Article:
Managing the flow of information
Content provided by a guest contributor.
Managing information is a crucial part of offering a professional service. Clients (customers) are frustrated these days: many feel that they have become a number to large companies. The personal touch is disappearing as large companies bring more uniformity and structure into their processes. This is a great opportunity for SMEs to add value in a way that the larger companies are unable to do.
So let us get practical. What does Management of Information really mean? Management of information is about ensuring that the right people (your clients) get the right information, at the right time. Let us run through a few examples. You may have new products or services, or introduced new processes in your business.
Firstly, you need to think consciously if and how these impact on your clients. If your clients will be affected, you need to work out how you are going to communicate the message to them. For instance, you may have appointed a client liaison person or project manager who will be responsible for dealing with clients. It is your role to communicate this to your clients and to spell out how you would like them to interact with this person.
Or you may need to communicate on the new products and services you are offering. As SMEs grow in size, the need becomes greater to set up processes and procedures to facilitate contact with clients and management of the business (this is a topic on its own).
Do you send your clients an email or do you communicate your message verbally? In some cases it makes sense to send the same message to everyone. In others you may need to talk to your clients personally. Your communication then needs to have a clear objective and spell out what will be happening, how it will affect your clients and the role they may take.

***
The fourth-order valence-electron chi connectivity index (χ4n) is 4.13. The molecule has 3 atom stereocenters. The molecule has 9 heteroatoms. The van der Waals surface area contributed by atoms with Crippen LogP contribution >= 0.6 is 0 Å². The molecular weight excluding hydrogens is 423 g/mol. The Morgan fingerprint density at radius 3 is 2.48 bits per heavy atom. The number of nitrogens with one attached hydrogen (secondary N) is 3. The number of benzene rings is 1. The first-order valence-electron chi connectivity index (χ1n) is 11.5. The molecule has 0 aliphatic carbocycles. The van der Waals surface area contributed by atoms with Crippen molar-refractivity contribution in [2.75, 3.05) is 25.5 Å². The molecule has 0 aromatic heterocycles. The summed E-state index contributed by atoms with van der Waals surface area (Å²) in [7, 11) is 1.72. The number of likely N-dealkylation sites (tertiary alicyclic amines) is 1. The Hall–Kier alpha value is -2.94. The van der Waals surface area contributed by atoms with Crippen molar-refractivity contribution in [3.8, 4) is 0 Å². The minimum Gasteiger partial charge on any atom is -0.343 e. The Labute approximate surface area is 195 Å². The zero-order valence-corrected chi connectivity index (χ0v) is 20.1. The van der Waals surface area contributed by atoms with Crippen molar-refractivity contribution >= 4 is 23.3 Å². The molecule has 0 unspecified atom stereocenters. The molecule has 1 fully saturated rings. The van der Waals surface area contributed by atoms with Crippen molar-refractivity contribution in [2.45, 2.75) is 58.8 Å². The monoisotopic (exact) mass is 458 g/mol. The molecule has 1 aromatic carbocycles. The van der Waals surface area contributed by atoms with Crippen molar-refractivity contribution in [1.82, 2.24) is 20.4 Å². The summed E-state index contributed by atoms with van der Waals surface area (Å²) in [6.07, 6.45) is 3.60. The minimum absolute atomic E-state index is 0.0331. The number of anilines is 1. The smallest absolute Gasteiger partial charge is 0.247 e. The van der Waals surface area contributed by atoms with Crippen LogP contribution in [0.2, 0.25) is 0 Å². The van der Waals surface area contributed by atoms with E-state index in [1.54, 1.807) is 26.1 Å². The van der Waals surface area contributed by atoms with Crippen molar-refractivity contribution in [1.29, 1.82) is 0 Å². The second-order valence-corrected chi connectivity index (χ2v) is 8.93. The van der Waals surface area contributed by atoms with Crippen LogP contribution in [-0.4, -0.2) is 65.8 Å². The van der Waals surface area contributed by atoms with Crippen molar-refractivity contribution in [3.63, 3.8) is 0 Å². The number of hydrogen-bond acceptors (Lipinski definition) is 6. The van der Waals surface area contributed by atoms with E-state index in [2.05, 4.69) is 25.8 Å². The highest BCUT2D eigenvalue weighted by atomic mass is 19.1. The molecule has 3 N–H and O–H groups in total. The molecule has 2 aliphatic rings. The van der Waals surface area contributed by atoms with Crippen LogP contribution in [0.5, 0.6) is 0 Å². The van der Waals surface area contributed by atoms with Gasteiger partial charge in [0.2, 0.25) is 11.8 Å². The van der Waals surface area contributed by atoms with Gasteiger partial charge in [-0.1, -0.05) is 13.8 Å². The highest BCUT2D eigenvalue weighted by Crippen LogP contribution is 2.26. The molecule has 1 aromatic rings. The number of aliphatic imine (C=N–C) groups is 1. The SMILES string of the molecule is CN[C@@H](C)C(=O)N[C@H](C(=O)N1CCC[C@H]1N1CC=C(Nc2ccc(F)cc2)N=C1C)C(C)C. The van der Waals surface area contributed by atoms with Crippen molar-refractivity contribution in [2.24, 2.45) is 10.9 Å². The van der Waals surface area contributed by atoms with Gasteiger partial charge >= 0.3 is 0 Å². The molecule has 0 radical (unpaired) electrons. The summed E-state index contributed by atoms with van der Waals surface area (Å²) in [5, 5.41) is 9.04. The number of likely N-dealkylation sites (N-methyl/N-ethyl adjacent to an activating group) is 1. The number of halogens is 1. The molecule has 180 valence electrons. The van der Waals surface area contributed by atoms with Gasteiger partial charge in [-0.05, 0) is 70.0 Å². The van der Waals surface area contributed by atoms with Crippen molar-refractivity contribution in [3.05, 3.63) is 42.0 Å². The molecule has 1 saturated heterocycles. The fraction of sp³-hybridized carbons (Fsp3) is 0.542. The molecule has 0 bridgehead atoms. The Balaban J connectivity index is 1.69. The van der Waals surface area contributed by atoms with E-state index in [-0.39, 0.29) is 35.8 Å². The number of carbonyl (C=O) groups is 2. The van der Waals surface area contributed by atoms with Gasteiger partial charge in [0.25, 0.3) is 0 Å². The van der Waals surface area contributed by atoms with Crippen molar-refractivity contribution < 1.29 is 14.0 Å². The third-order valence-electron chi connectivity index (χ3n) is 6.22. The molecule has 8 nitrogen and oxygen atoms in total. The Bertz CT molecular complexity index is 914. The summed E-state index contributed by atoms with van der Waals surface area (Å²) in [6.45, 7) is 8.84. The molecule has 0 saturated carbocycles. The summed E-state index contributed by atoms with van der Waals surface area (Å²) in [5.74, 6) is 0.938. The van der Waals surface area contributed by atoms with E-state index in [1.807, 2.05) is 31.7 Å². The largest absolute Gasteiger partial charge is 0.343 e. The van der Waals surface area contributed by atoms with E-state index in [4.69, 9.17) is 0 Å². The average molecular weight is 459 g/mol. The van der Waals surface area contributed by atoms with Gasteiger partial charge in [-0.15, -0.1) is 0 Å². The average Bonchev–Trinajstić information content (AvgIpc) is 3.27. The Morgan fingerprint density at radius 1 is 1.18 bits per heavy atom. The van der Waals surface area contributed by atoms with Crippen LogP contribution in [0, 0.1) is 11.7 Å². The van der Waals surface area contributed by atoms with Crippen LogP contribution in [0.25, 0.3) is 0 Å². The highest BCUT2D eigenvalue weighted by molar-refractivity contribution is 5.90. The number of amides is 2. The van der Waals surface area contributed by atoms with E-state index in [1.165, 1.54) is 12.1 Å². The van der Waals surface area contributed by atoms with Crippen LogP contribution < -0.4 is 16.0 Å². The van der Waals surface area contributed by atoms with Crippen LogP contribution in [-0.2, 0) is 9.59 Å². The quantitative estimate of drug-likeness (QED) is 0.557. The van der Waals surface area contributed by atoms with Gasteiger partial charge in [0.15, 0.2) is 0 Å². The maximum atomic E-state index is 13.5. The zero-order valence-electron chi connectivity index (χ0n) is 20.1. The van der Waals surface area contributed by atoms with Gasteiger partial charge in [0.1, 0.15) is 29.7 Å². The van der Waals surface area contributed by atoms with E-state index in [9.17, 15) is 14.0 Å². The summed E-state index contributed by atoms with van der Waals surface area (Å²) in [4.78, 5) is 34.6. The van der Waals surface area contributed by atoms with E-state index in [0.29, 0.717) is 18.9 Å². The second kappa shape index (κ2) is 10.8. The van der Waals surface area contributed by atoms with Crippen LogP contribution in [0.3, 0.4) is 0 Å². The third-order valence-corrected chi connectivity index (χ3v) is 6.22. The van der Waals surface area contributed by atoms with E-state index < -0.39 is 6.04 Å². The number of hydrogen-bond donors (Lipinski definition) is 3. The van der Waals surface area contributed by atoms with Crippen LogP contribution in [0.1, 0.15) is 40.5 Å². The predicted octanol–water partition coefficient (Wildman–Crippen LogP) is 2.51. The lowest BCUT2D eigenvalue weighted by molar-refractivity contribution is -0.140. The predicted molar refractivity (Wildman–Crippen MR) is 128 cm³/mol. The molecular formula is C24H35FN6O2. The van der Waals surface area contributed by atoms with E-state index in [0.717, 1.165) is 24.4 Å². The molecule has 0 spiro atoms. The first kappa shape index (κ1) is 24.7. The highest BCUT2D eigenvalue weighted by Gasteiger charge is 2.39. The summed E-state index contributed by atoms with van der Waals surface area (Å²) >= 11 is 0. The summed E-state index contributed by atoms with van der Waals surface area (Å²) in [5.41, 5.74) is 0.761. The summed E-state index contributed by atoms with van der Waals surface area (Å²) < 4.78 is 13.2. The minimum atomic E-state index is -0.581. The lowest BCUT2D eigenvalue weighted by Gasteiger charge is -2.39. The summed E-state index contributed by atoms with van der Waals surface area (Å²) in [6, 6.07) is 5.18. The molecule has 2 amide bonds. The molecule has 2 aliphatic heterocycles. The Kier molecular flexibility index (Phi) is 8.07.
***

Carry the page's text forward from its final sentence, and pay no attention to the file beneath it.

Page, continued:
Another example is where a client comes to you with a query. Often what happens is that the client fails to get feedback on what has happened to their request. The client’s experience is that their request has gone into this “black hole” or “cyberspace”. The client perceives this as silence or that their request has been ignored and. They have no idea as to whether action will be taken.
When a client submits a query, acknowledge receipt of their query within 24hrs and indicate what action you intend taking and by when. Let them know when you will furnish them with an answer. Yes you need to commit to action and a deadline. In this way the client knows that you are doing something about their request and that client care and service is important to you.
If the process is taking longer than anticipated, get back to the client and communicate this to them. Clients become angry and frustrated these days when they are left out of the communication loop. One can see this clearly with the amount of irate clients call centre consultants are handling.
Another area you can consider is continually thinking how you can add value to your clients. What additional information is there that may be of use to your clients? What trends are you picking up in your line of business that may be of benefit to your clients? Send them a few lines per email.
The bottom line is that you will not be in business if you fail to take care of your clients! Top of mind you need to be thinking the whole time of how you can add value to your clients and what information needs to be managed back to them. Yes, this can be a full time job, but this is one easy way of retaining clients and building long term relationships with them.